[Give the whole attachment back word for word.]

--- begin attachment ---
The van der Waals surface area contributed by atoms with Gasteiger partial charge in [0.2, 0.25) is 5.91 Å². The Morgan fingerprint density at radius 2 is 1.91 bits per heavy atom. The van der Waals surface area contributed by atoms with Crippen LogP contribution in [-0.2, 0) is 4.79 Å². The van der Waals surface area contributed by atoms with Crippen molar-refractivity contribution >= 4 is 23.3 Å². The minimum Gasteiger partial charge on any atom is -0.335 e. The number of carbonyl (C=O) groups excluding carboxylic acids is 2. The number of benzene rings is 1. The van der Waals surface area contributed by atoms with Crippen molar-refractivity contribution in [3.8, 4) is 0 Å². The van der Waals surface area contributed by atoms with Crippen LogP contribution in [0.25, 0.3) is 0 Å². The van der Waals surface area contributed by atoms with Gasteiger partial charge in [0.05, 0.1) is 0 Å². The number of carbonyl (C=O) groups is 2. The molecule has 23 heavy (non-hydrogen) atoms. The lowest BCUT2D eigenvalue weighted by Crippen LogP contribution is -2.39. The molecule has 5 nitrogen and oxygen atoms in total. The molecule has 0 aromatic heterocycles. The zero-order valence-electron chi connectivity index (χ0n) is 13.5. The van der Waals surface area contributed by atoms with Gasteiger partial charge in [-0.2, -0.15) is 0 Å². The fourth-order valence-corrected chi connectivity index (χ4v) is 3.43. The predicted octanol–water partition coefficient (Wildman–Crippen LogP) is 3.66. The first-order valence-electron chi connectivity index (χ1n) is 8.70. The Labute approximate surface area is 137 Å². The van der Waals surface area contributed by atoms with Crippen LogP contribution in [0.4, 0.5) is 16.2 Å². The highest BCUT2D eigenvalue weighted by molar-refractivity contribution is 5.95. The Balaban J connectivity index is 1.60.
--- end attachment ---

The van der Waals surface area contributed by atoms with Gasteiger partial charge in [0.2, 0.25) is 5.91 Å². The Morgan fingerprint density at radius 2 is 1.91 bits per heavy atom. The van der Waals surface area contributed by atoms with Crippen LogP contribution in [-0.2, 0) is 4.79 Å². The van der Waals surface area contributed by atoms with Crippen molar-refractivity contribution >= 4 is 23.3 Å². The minimum Gasteiger partial charge on any atom is -0.335 e. The number of carbonyl (C=O) groups excluding carboxylic acids is 2. The number of benzene rings is 1. The van der Waals surface area contributed by atoms with Crippen molar-refractivity contribution in [3.8, 4) is 0 Å². The van der Waals surface area contributed by atoms with Crippen LogP contribution in [0.25, 0.3) is 0 Å². The van der Waals surface area contributed by atoms with Gasteiger partial charge in [0.05, 0.1) is 0 Å². The number of carbonyl (C=O) groups is 2. The molecule has 23 heavy (non-hydrogen) atoms. The lowest BCUT2D eigenvalue weighted by Crippen LogP contribution is -2.39. The molecule has 5 nitrogen and oxygen atoms in total. The molecule has 0 aromatic heterocycles. The zero-order valence-electron chi connectivity index (χ0n) is 13.5. The van der Waals surface area contributed by atoms with Gasteiger partial charge in [-0.2, -0.15) is 0 Å². The fourth-order valence-corrected chi connectivity index (χ4v) is 3.43. The predicted octanol–water partition coefficient (Wildman–Crippen LogP) is 3.66. The first-order valence-electron chi connectivity index (χ1n) is 8.70. The Labute approximate surface area is 137 Å². The van der Waals surface area contributed by atoms with Crippen LogP contribution in [0.4, 0.5) is 16.2 Å². The highest BCUT2D eigenvalue weighted by molar-refractivity contribution is 5.95. The Balaban J connectivity index is 1.60.